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How much caffeine is too much?

| Monday, December 4, 2017

The Mayo Clinic’s recommended caffeine intake limit for the average adult doesn’t offer an exception for college students trying to manage a full course load and a social life at the same time. It was a truly unfortunate moment when I discovered that my morning cup — which is more like a small pot—of coffee exceeds this. Regardless, it’s too late in the semester to try to kick the habit.

In honor of the upcoming finals week, here are some situational caffeine recommendations.

Disclaimer: The events that led to the gathering of this information about caffeine capabilities led to few hours of sleep and high stress levels.

When you need just a subtle push: black tea

Ideally, it’s strong. Realistically, it’s pretty boring. It won’t kick your brain or body into overdrive, but this remains a favorite among many. No nonsense. No frills. Just some dried leaves steeped in water. It shouldn’t keep you up too long.

When you have an online assignment due in a few hours: medium roast

Maybe you like it bitter or with more creamer than coffee. Whatever your preference, this classic cup of coffee should get you through an average homework or study session.

When you have a leisurely amount of time to do some reading: a latte

It’s gentle, frothy and maybe just a little bit sweet. Any way you take it, a latte is a satisfying choice for a time when you aren’t too stressed. Take a deep breath. Sip the perfect but not quite decadent blend of espresso and milk. Savor the texture—there’s nothing quite like it.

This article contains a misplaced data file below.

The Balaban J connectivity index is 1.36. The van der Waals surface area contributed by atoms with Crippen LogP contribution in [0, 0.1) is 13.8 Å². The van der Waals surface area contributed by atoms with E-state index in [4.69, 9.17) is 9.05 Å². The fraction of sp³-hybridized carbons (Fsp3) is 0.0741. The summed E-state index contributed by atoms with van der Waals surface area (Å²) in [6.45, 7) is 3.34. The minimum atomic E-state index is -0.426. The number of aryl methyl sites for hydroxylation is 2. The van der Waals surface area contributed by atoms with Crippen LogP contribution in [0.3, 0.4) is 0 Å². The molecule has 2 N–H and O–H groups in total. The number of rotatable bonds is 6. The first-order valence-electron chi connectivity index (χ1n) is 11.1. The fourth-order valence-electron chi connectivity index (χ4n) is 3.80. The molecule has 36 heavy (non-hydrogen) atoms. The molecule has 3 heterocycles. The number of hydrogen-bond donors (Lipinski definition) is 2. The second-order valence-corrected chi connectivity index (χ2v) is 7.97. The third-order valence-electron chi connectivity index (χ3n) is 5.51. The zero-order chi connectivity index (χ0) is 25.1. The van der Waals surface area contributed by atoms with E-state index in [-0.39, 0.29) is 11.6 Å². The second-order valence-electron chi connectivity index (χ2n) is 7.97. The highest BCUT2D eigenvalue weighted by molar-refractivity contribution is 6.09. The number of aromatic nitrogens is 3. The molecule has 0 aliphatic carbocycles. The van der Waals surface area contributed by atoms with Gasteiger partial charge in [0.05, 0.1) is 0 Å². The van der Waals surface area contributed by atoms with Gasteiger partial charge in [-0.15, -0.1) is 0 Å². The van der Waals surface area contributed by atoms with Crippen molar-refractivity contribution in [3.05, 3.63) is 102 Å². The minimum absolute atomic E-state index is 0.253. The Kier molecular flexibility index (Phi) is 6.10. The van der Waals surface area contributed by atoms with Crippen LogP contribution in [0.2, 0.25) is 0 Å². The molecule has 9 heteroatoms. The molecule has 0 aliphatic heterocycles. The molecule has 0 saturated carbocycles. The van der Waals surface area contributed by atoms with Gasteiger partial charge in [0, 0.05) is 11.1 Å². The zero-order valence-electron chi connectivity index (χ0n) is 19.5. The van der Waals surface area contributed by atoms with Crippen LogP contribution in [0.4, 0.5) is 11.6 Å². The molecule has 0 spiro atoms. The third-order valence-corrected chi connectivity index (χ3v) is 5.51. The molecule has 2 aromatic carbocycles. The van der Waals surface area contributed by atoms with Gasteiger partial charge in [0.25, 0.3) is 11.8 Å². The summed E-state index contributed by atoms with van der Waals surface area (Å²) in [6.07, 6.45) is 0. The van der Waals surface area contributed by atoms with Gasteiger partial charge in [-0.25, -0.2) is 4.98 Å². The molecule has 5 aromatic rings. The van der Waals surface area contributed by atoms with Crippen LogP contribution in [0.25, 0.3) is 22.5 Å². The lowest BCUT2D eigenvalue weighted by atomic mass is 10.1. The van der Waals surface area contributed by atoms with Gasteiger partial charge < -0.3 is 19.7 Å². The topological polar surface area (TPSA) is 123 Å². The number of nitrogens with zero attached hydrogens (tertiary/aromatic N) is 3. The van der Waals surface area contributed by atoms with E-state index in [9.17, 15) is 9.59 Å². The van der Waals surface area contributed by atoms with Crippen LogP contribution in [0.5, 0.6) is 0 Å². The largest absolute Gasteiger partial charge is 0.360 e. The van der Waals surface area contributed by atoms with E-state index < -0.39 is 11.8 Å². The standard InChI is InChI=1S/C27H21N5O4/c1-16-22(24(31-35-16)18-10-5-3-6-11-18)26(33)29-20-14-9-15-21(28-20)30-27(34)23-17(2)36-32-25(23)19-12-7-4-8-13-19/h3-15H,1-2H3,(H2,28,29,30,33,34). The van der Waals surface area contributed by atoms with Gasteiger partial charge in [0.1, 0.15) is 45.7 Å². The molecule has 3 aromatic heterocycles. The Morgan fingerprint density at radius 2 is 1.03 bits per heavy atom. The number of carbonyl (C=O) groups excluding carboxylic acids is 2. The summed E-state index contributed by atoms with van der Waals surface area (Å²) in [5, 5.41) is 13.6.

A few hours later when you realize that you’ve procrastinated on the reading: dark roast

Perhaps a bit of cream will make this more tolerable, but it’s best not to dilute it too far — even if it tastes like tar. The faster you drink it, the faster the taste is gone. It’s not for everyone, but it certainly has an unmistakable kick to prevent what could become a dire situation of procrastination.

When you sense an all-nighter coming: canned caffeine

Espresso shots, overly sweetened energy drinks, even soda in a really desperate situation. These might not be the best caffeinated beverages, but there’s surely one that you know you like. The stress of an all-nighter should fuel you, but stock up just in case. The exhaustion could hit at any moment. It’s better to be prepared.

When you wake up from the first sleep following the all-nighter: cold brew

Your eyes don’t want to stay open. Your body longs to crawl into bed or even lie down on a flat surface. The table where you’re sitting looks appealing. The icy temperature makes you more alert with every sip. About halfway through the drink, you might find yourself more awake than you expected. Sleep will be necessary at some point, but this should get you through the day until then.

When the semester ends and it’s time to give up the caffeine: decaf

Placebo effect, anyone?

When you remember that your column is due in an hour: no time for caffeine

Just write.

The views expressed in this column are those of the author and not necessarily those of The Observer.

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  • James Rahner

    I’m no coffee expert, but I was under the impression that the darker the roast, the LESS caffeine it has? Can anyone confirm?